The situation in the Eastern Mediterranean is further complicated, with Turkey issuing NAVTEX on behalf of Russia for exercises with live fire in the Eastern Mediterranean.
Now, Russia is also involved in the new "incident" in the Eastern Mediterranean, as Ankara yesterday issued two NAVTEX for Russian exercises with live fire, on the edge of the Greek continental shelf, but also east of Cyprus.
Late at night, the Antalya station issued the double NAVTEX called "Russian fire drills". The exercises will be held between September 8-22 and September 17-25 by the Russian Armed Forces, with Ankara stressing that Oruc Reis, which is conducting research in the area, should not be disturbed during the exercises.
It should be noted that this particular NAVTEX came after the decision to lift the embargo, by Washington, on the export of non-lethal weapons to the Republic of Cyprus, a decision that angered Turkey.
Ankara denies Die Welt's article, Bahçeli provokes
Meanwhile, after the uproar caused by the Die Welt article, which wrote that Erdogan would not hesitate in creating an incident, asking the Armed Forces to sink a Greek ship, Ankara denied the news. Turkish Foreign Ministry spokesman Hami Aksoy spoke of "fantasy", with Ankara continuing to receive harsh criticism of its stance in the Eastern Mediterranean from the European media.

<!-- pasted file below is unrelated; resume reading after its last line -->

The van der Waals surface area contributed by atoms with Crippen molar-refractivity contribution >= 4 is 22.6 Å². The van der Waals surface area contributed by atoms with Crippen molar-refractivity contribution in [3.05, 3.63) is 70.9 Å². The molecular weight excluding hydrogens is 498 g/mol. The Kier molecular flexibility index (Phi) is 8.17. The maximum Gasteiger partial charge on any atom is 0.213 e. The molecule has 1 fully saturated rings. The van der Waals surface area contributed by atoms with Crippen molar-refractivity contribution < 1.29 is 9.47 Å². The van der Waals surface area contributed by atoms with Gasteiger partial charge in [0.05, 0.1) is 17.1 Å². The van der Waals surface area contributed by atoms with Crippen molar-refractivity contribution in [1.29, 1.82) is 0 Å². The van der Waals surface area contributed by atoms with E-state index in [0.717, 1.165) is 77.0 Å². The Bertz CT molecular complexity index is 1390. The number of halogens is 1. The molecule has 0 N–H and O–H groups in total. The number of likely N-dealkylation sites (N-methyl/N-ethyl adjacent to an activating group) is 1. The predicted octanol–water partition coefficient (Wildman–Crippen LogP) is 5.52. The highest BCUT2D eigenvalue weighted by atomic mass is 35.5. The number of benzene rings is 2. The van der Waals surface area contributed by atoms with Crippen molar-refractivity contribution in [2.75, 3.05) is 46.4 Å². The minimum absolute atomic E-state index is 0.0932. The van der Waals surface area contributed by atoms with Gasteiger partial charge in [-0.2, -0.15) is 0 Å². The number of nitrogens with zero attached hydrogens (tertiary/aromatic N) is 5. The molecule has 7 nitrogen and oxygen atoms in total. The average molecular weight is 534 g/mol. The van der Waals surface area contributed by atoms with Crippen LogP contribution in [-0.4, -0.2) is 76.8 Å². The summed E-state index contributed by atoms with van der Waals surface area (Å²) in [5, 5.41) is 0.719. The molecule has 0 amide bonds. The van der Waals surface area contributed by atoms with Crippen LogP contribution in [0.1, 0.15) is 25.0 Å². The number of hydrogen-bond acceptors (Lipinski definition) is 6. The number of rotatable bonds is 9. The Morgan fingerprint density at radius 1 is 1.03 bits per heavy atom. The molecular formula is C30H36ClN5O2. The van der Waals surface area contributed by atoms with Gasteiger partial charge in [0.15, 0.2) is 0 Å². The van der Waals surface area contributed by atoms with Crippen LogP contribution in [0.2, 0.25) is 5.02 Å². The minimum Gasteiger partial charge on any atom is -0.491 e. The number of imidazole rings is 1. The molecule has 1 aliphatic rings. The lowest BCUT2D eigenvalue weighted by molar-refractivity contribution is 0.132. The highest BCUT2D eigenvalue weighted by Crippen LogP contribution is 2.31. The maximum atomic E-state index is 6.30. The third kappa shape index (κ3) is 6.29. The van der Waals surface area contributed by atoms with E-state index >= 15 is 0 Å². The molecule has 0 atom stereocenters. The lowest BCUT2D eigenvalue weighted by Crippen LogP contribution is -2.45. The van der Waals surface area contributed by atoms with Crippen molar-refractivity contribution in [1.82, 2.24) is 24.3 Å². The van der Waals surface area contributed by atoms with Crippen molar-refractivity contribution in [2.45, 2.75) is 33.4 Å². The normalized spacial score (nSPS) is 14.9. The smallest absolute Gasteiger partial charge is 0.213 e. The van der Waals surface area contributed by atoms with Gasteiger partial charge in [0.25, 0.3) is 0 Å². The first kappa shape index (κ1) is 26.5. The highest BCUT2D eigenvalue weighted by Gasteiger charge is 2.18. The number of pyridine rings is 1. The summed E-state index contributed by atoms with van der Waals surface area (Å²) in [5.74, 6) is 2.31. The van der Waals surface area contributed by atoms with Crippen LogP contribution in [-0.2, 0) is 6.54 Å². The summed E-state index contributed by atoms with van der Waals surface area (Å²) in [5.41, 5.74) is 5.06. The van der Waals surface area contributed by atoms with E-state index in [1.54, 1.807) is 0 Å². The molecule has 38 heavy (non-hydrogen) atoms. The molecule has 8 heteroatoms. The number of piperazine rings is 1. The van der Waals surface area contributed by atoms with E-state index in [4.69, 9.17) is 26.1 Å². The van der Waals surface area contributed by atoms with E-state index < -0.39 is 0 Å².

However, although Aksoy denied the report, Erdogan's government partner, Devlet Bahceli, openly said that Turkey has every legal right to move militarily against Greece.
"There is a huge resistance to the aggressive ambitions of Greece, France, and some peripheral countries in the Mediterranean and the Aegean. Turkey stands for rights and the rule of law and against tyranny, terrorism, and occupation. The dangerous intensity and the high dose of threats and polarization in foreign policy leave open any possibility. Both international law and our interests as a sovereign state require that we have the right to intervene without hesitation against enemies and traitors," he said.
New US and EU intervention
The escalating tension from Turkey in the region has brought new intervention from both the EU and the US. Mike Pompeo once again called on the two sides to reduce tensions and start diplomatic contacts to resolve the issue.
"We call on everyone to take a step to reduce tensions and to start diplomatic talks on the conflicts in the Eastern Mediterranean," he told a news conference. "We know that the decision (for the partial lifting of the arms embargo on Cyprus) was announced while tensions are rising in the eastern Mediterranean, but we believed that this was what needed to be done and I decided to go further," Pompeo said.
At the same time, the European Commission, through its Foreign Affairs Officer Peter Stano, emphasized that tensions in the region were of no benefit to anyone.
"EU foreign policy has always been that we should follow Plan A. Plan B is essentially about avoiding Plan B or avoiding the situation where Plan B is needed. So we focus on reaching a solution and to avoid escalating a situation in the Eastern Mediterranean into something no one wants to see. Because it is not in anyone's interest to see an even more dramatic escalation and an unfortunate event. That is why all efforts are focused on de-escalation and dialogue, and that is what is happening now," he said.